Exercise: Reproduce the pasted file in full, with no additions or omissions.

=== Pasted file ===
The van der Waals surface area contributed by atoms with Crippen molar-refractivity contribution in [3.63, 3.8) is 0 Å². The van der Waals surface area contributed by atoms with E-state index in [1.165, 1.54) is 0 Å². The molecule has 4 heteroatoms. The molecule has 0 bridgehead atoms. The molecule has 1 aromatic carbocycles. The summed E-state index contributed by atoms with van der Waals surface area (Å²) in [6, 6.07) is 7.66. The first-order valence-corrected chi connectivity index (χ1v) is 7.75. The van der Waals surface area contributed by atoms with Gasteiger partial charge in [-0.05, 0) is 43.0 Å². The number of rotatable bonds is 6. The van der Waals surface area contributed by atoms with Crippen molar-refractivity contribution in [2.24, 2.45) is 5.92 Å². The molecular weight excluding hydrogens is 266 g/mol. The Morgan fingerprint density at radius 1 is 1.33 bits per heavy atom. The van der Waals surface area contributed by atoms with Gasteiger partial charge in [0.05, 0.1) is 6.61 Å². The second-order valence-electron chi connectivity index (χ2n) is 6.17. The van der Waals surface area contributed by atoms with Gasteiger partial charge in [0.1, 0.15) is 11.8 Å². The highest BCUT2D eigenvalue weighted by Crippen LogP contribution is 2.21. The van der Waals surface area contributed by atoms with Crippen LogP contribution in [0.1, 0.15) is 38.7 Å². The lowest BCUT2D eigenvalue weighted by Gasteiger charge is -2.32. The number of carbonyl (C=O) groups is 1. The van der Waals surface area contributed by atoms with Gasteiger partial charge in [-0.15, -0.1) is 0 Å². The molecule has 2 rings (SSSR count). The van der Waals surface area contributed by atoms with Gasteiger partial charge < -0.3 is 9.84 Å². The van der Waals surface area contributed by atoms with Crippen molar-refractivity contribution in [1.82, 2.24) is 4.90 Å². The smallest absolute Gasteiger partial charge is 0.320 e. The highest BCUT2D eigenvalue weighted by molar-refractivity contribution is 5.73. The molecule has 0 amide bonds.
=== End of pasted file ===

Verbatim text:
The van der Waals surface area contributed by atoms with Crippen molar-refractivity contribution in [3.63, 3.8) is 0 Å². The van der Waals surface area contributed by atoms with E-state index in [1.165, 1.54) is 0 Å². The molecule has 4 heteroatoms. The molecule has 0 bridgehead atoms. The molecule has 1 aromatic carbocycles. The summed E-state index contributed by atoms with van der Waals surface area (Å²) in [6, 6.07) is 7.66. The first-order valence-corrected chi connectivity index (χ1v) is 7.75. The van der Waals surface area contributed by atoms with Gasteiger partial charge in [-0.05, 0) is 43.0 Å². The number of rotatable bonds is 6. The van der Waals surface area contributed by atoms with Crippen molar-refractivity contribution in [2.24, 2.45) is 5.92 Å². The molecular weight excluding hydrogens is 266 g/mol. The Morgan fingerprint density at radius 1 is 1.33 bits per heavy atom. The van der Waals surface area contributed by atoms with Gasteiger partial charge in [0.05, 0.1) is 6.61 Å². The second-order valence-electron chi connectivity index (χ2n) is 6.17. The van der Waals surface area contributed by atoms with Gasteiger partial charge in [0.1, 0.15) is 11.8 Å². The highest BCUT2D eigenvalue weighted by Crippen LogP contribution is 2.21. The van der Waals surface area contributed by atoms with Crippen LogP contribution in [0.1, 0.15) is 38.7 Å². The lowest BCUT2D eigenvalue weighted by Gasteiger charge is -2.32. The number of carbonyl (C=O) groups is 1. The van der Waals surface area contributed by atoms with Gasteiger partial charge in [-0.15, -0.1) is 0 Å². The molecule has 2 rings (SSSR count). The van der Waals surface area contributed by atoms with Gasteiger partial charge < -0.3 is 9.84 Å². The van der Waals surface area contributed by atoms with Crippen molar-refractivity contribution in [1.82, 2.24) is 4.90 Å². The smallest absolute Gasteiger partial charge is 0.320 e. The highest BCUT2D eigenvalue weighted by molar-refractivity contribution is 5.73. The molecule has 0 amide bonds.